Rights Disappearing Down Obama's Drain:
It's such a kindly-worded "fuck you." That was the Rude Pundit's first thought when he read the letter from Attorney General Eric Holder to Sen. Patrick Leahy and the Senate Judiciary Committee (which is the worst band name in history) affirming that the United States, under orders from the President, drone-murdered four American citizens. Oh, sure, the act is couched in all kinds of justifications, including President Obama's "Most Magnificent Guide to How You Excuse Yourself For Drone Murdering Americans."

See, Anwar al-Awlaki was ordered dead by Obama because he met three conditions: "(1) the U.S. government has determined, after a thorough and careful review, that the individual poses an imminent threat of violent attack against the United States; (2) capture is not feasible; and (3) the operation would be conducted in a manner consistent with applicable law of war principles." Did you know we're still at war? It's easy to forget that. Al-Awlaki was stone cold killed with intent. The other three Americans named were just collateral damage in other strikes.

How do we know that al-Awlaki (or "al-Aulaqi," as the letter transcribes his name) met the mighty condition trio? Because the White House tells us that he did. "[A]l-Aulaqi repeatedly made clear his intent to attack U.S. persons and his hope that these attacks would take American lives." But "it was not al-Aulaqi's words" that forced the United States to turn a citizen into lumps of bloody paste scattered around a wrecked building. He helped the underwear bomber: "Al-Aulaqi planned a suicide operation for Abdulmutallab, helped Abdulmutallab draft a statement for a video to be shown after the attack, and directed him to take down a U.S. airliner." And he did some other shit with explosives.

And how do we know al-Awlaki did these things? Because Holder tells us that he did. That's all. And if you want to see the evidence for this, well, fuck you, that's classified. Some members of Congress were briefed on the matter before it went down. And the letter contains a great deal about how previous Supreme Court decisions during real wars against real states apply and about how the U.S. could legally murder the fuck out of al-Awlaki. Also, government lawyers said it was cool by them. While it's not the same players, you'll remember that when George W. Bush wanted to torture detainees, government lawyers said it was cool. That's what lawyers do. They find a way to justify  barbaric acts.

It all reads like an eminently reasonable brief. And perhaps it is. But the Rude Pundit also reads it another way, as a massive middle finger to anyone who would question the President's right to kill at will. "Don't worry your little heads," it says. "We've looked into it and we've found that we can do what we want." It's the honor system, except not with coffee refills, but with missiles of doom.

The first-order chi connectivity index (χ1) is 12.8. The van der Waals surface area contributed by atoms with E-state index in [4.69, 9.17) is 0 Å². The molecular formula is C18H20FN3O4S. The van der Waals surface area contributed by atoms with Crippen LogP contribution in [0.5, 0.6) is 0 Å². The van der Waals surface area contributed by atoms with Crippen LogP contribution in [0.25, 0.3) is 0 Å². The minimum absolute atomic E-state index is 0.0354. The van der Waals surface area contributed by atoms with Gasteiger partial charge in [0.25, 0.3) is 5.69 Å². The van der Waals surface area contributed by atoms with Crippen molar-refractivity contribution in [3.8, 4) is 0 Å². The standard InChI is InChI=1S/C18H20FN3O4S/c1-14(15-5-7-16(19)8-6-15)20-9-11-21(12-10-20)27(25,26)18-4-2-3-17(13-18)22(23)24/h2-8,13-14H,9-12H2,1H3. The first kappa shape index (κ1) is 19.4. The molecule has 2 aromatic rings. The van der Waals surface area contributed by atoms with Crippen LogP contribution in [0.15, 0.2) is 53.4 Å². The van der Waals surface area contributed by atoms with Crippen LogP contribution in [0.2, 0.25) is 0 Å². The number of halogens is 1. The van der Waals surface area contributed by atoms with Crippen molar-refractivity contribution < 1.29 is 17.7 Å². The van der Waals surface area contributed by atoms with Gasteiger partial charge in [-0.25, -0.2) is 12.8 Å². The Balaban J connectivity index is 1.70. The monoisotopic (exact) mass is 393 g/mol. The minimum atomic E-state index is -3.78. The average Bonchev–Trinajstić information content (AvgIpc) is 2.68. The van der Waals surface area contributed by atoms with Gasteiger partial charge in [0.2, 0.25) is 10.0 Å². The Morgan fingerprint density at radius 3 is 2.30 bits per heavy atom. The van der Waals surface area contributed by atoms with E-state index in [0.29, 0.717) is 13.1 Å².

Holder concludes, "I assure you that the President and his national security team are mindful of this Administration's pledge to public accountability for our counterterrorism efforts, and we will continue to give careful consideration to whether and how additional information may be declassified and disclosed to the American people without harming our national security." In other words, we'll let you know when we want to tell you more. In otherer words, dontcha trust us?

Here's the deal for the Rude Pundit: He was sadly unsurprised that the Obama administration was revealed to be throwing a broad investigative net in order to discover leaks to reporters. What the hell did anyone expect to happen when the Executive branch was granted all those barely checked surveillance powers under the Bush administration? Did you expect Congress to take them back? While we might have thought, in our dearest Obama fantasies, that he would turn away from them, of course he was going to take advantage and expand them to the legal breaking point.

By the same reasoning, of course, some president down the line is going to expand who gets killed on his or her orders. Of course, that president will have lawyers backing up the decision. Of course, there will be another letter to an acquiescent, complacent Congress, which will, of course, make noise as if it's going to do something about it. Of course, the public will be left in the dark as to what's real and what's not. Of course, the public will not give a good goddamn.

This letter was supposed to clear things up. But all it did was make the administration seem even more sinister. Why can't it show us that al-Awlaki was dangerous? The letter says that they can't do so in order to protect sources, but it all just still stinks. Like its war on whistleblowers and leakers, like its insistence on approving quotes for stories, like all of its other attempts to control coverage, Obama's approach to leading the country is to leave the citizens of the country out of it. Well, unless they need drone murdering.

We are in the midst of another kind of media manipulation, beyond just spin. It's the next obvious step: control of the message without consequences or real questions (hence the avoidance of press conferences - not that Obama would get decent questions from a cowed press corps).  In his speech today, Obama will no doubt say that what he did was right to keep America secure, even if now we're winding down the drone war.

The United States government definitively says it can kill its citizens if it's too inconvenient to arrest them and try them. That's the bottom line. If you think your government, no matter who is in the White House, should have that power, then you really don't care about your rights.

Except the 2nd Amendment. That shit is sacred.